Conduct Your OSINT Using Mitaka

Open-Source Intelligence or, OSINT, is the collection and analysis of information gathered from publicly available sources. This extends to much more than a Google search. There is much more information on the internet than can be found using search engines. It is estimated that only 4% of the internet is searchable using search engines. That leaves 96% of information on the internet cannot be accessed using Google, Bing, and other search engines. OSINT tools are effective at finding information which cannot be found by search engines.

OSINT is effective in gathering intelligence on a person, group, subject, and events. It is used by intelligence agencies, cybersecurity professionals and cyber criminals. As security practitioners, we use OSINT to better defend against attacks however cyber criminals use OSINT to gather information to better target their attacks on government, businesses or an individual.

Any publicly available information that can be obtained online is considered OSINT. It can potentially be a vast amount of information and, at first, gathering and analyzing this information may be overwhelming to some. There is no framework, methodology, or playbook which outlines how to conduct OSINT. Each cyber security professional has their own method to conduct reconnaissance. Plenty of tools assist in conducting OSINT This article will be one of a few in a series which covers some popular OSINT tools. This article provides a brief overview of Mitaka.

Mitaka is a browser extension that searches known Indicators of Compromise (IOC) such as domain names, IP addresses, and file hashes. It is a cross platform tool meaning the extension is added to Chrome or Firefox and can run on Windows, Linux, or Mac. Visit the Chrome web store or Firefox Add-Ons to add the extension. From there, you can use the contextual menu in the browser to easily start conducting your investigations. Highlight the IP address, file hash, or email address then right-click and a menu pops up to investigate using Mitaka. Let’s go through a few examples.

Investigate an IP addresses

Highlight the IP address you wish to investigate, right click and Mitaka will be displayed in the contextual menu. Select Mitaka and a number of options get displayed for you to choose where to conduct your search.


In this example, we selected AbuseIPDB and were redirected to their site. You can see the IP was reported to AbuseIPDB over 3000 times. They provide an abuse confidence level on the IP address. In this example, the confidence is high.

Scrolling further down on AbuseIPDB shows the IP addresses activity. An orange bolded message informs the reader they have received reports the IP addresses is conducting nefarious activity within 5 minutes of writing this this article (Feb 2022) which means the adversary is highly active.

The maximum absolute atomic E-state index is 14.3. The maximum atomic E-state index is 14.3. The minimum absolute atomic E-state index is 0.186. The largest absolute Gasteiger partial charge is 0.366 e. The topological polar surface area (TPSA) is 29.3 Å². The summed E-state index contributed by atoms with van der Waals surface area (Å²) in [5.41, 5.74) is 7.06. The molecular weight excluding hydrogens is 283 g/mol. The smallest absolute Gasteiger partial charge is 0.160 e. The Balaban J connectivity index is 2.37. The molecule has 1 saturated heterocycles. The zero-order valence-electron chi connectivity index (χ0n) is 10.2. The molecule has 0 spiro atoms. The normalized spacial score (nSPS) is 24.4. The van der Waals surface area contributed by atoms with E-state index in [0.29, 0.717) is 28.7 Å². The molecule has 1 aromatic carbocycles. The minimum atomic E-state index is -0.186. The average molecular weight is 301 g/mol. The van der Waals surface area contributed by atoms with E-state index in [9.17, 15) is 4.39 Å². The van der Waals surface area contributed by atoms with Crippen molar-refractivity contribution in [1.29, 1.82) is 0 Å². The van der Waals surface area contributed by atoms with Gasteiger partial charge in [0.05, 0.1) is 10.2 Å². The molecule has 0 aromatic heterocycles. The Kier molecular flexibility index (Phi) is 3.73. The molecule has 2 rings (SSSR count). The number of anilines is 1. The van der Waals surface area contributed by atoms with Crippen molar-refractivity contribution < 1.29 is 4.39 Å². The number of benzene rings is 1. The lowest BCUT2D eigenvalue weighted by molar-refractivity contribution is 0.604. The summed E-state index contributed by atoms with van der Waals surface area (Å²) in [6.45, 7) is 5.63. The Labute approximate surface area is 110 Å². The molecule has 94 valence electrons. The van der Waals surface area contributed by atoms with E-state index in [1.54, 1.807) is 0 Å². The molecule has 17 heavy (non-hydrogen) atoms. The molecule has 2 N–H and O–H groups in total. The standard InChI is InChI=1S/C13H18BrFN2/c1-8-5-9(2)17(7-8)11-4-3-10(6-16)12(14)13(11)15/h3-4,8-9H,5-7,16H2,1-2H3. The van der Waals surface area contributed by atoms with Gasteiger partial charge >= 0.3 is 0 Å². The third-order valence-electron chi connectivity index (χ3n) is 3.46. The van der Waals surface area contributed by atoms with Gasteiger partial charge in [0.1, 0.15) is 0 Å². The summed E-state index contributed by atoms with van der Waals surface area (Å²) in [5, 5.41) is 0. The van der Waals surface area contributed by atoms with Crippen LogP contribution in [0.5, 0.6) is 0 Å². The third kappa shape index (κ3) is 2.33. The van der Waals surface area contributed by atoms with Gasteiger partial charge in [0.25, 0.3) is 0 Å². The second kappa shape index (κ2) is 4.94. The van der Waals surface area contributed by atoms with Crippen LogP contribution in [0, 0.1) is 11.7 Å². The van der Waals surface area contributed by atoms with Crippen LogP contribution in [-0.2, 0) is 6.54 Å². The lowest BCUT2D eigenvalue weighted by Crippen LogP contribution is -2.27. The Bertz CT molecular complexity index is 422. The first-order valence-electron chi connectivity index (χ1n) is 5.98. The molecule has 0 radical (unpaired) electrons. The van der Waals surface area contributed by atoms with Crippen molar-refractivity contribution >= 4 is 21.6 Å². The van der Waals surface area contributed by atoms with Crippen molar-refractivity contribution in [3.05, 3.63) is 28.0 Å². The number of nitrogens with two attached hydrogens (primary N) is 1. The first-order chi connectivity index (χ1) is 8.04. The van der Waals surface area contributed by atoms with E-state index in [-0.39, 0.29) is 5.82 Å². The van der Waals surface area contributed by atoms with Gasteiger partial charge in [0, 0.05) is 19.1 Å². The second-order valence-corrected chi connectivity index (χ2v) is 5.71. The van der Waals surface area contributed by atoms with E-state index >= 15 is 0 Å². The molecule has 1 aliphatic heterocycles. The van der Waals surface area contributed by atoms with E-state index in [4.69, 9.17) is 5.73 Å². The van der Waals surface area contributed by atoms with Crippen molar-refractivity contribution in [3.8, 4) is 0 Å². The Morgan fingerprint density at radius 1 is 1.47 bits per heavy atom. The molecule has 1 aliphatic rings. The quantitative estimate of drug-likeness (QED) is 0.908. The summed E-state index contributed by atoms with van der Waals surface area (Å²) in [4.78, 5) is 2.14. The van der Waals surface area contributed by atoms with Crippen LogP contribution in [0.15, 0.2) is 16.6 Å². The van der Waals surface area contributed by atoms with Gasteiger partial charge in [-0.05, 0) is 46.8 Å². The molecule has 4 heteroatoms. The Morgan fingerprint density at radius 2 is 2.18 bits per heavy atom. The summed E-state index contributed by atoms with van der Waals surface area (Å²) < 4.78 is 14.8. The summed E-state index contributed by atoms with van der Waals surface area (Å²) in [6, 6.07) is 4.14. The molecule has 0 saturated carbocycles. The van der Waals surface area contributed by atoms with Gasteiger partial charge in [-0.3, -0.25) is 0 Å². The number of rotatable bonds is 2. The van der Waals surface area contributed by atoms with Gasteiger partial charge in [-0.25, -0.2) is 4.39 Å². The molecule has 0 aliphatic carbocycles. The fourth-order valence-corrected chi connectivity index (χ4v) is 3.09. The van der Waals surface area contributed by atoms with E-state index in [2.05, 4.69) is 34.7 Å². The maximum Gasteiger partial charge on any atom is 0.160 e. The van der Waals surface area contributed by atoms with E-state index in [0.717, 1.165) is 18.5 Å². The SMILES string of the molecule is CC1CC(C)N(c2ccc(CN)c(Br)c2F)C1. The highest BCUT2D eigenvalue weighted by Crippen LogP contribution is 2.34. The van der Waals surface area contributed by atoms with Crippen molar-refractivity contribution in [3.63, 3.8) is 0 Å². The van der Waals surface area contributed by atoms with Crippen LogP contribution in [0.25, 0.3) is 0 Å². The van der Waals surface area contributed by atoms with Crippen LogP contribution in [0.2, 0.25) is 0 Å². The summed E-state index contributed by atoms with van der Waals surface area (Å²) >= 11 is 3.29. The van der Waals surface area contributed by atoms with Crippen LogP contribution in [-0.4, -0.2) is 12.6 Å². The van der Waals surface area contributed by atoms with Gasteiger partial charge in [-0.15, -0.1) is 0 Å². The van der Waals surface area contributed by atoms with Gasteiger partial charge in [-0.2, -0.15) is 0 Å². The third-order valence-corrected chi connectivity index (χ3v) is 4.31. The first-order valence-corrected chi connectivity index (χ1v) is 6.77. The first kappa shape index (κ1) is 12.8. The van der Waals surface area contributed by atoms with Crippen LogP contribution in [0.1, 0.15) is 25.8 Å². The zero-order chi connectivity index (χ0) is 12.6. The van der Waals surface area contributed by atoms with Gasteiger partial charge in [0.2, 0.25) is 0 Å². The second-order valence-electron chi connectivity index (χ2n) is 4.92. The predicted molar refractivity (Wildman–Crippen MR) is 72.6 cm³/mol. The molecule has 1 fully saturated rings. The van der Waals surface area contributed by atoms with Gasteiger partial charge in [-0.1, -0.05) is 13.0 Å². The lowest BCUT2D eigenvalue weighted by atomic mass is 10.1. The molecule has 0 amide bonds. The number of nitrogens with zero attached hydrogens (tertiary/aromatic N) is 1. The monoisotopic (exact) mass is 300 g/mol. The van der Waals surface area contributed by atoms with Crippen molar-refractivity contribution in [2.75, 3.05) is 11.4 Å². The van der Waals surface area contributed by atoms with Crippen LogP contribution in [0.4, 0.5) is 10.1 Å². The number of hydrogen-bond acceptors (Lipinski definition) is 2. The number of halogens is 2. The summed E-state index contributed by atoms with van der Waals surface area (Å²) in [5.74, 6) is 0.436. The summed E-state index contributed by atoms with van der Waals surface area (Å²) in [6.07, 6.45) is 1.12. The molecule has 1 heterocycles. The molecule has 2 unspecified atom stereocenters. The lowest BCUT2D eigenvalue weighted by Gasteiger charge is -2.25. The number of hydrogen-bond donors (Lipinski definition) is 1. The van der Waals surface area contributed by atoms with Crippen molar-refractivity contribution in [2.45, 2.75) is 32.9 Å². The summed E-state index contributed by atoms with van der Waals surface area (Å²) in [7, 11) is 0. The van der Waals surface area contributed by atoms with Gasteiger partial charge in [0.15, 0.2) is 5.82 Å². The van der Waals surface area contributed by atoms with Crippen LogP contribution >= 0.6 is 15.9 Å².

Investigate an Email address

Highlight the email address to investigate. Right click on the email address and Mitaka will be displayed in the contextual menu. Select Mitaka and a number of options get displayed for you to select where to conduct your search. We will use EmailRep for this demonstration.

Emailrep reports the email to be risky and provides an explanation as to how it came that conclusion. There is a limitation on how many daily searches can be conducted on Emailrep however they do provide a free API key allowing for 10 look ups a day.

Investigate a File Hash

Highlight a file hash (SHA-256 or MD5), right click on the file hash and Mitaka will be displayed in the contextual menu. Select Mitaka and a number of options related to analyzing malicious files gets displayed. We will select any.run to analyze the hash.

Any.run conducts an analysis on the hash if a submission was not previously uploaded. In this example, the site reports the hash is of a ransomware file. Specifically, the WannaCry ransomware variant.


Click on Malicious Activity above and any.run provides more detailed information about the ransomware including process tree, HTTP connections, DNS requests and associated file names to name a few.

This article went through a small number of examples Mitaka provides to conduct investigations. Take the time to explore the various sources to retrieve information.

Mitaka is a valuable tool for conducting investigations or research. There is a myriad of search options for analysis. Take the time to test each option under different use cases. Different search options provide more detailed information than others and they are used in different context. For example, searching the IP address using urlscan.io retrieves domain and who is information. Abuseipdb.com retrieves the reputation of the IP address and if it is a suspected or known malicious IP address, Talos retrieves information on the IP addresses such as reputation and if the address is on any blocklists. They do not all provide the same information to the investigator.

Mitaka is a powerful tool. Add it to your OSINT toolbox. Do you have experience using Mitaka? Let us know your thoughts in the comment section.

 

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